Sikh wedding shooting case: Surrey taxpayers on hook for councillor’s legal bill in civil suit
Surrey taxpayers will pay the legal costs of a city councillor who is being sued for defamation in a trial that is scheduled to open in B.C. Supreme Court in New Westminster next week.chandigarh Updated: Apr 02, 2015 23:29 IST
Surrey taxpayers will pay the legal costs of a city councillor who is being sued for defamation in a trial that is scheduled to open in B.C. Supreme Court in New Westminster next week.
Businessman Harjit Atwal is suing Councillor Tom Gill over comments made in a local newspaper in 2010.
City solicitor Craig MacFarlane told the Vancouver Sun Tuesday that the decision to pay Gill’s costs is based on a bylaw under which the city indemnifies employees and elected officials “against claims for damages arising out of the performance of their duties.”
MacFarlane said the city relied on legal advice in making the decision to cover Gill’s costs:
He said the decision was made by Surrey administrators, not city council.
He said that such decisions don’t need to go to council for approval as long as there is a local bylaw that follows the requirements of the Local Government Act.
That provincial law includes a section “ to defend an action or prosecution brought against a person in connection with the exercise or intended exercise of the person’s powers or the performance or intended performance of the person’s duties or functions.”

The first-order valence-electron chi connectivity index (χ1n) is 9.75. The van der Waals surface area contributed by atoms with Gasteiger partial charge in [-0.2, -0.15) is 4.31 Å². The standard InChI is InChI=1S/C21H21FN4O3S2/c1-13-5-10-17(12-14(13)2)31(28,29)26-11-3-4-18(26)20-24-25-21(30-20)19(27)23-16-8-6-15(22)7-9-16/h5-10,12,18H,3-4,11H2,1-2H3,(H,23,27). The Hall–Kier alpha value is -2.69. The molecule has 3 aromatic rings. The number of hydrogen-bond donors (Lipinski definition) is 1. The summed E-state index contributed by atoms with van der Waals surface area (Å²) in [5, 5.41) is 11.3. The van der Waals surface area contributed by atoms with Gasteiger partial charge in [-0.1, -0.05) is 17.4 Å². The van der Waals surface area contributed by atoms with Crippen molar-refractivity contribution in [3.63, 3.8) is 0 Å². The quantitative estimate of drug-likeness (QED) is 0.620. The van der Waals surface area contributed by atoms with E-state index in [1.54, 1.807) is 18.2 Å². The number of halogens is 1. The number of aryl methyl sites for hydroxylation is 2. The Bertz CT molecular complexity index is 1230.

Atwal is alleging defamation over comments made about a shooting at a Sikh wedding, in 2010. Atwal was injured in the leg. Maninder Gill, a relative of Tom Gill, faces criminal charges in connection with the incident, the trial for which began last year.
When asked IF if he was comfortable having taxpayers cover the cost of a lawsuit related to his public comments about a family member’s problems, Tom Gill cited the city bylaw, “which based upon certain conditions, indemnifies Council against claims for damages arising out of performance of their duties.”
Jim Zeeben, a spokesman for the B.C. Justice Ministry, said under B.C. law for provincial employees, “coverage is limited to conduct in the performance or exercise of the duties and powers of the person’s position.” He added that it doesn’t include “everything that happens while at work, or “conduct that is unrelated to the duties and powers of the position.”
The statement of claim in the Surrey lawsuit alleges that the quotes in the article defamed Atwal by, among other things, alleging “that Harjit Atwal wounded Maninder Gill with a knife” during the incident.
That, in turn, “seriously damaged” Atwal’s reputation, caused him “distress and embarrassment,” and resulted in social and economic “damage.”
Tom Gill’s statement of defence alleges he made “fair comment” and spoke “honestly and fairly, based on true facts on a matter of public interest.”
First Published: Feb 12, 2015 19:54 IST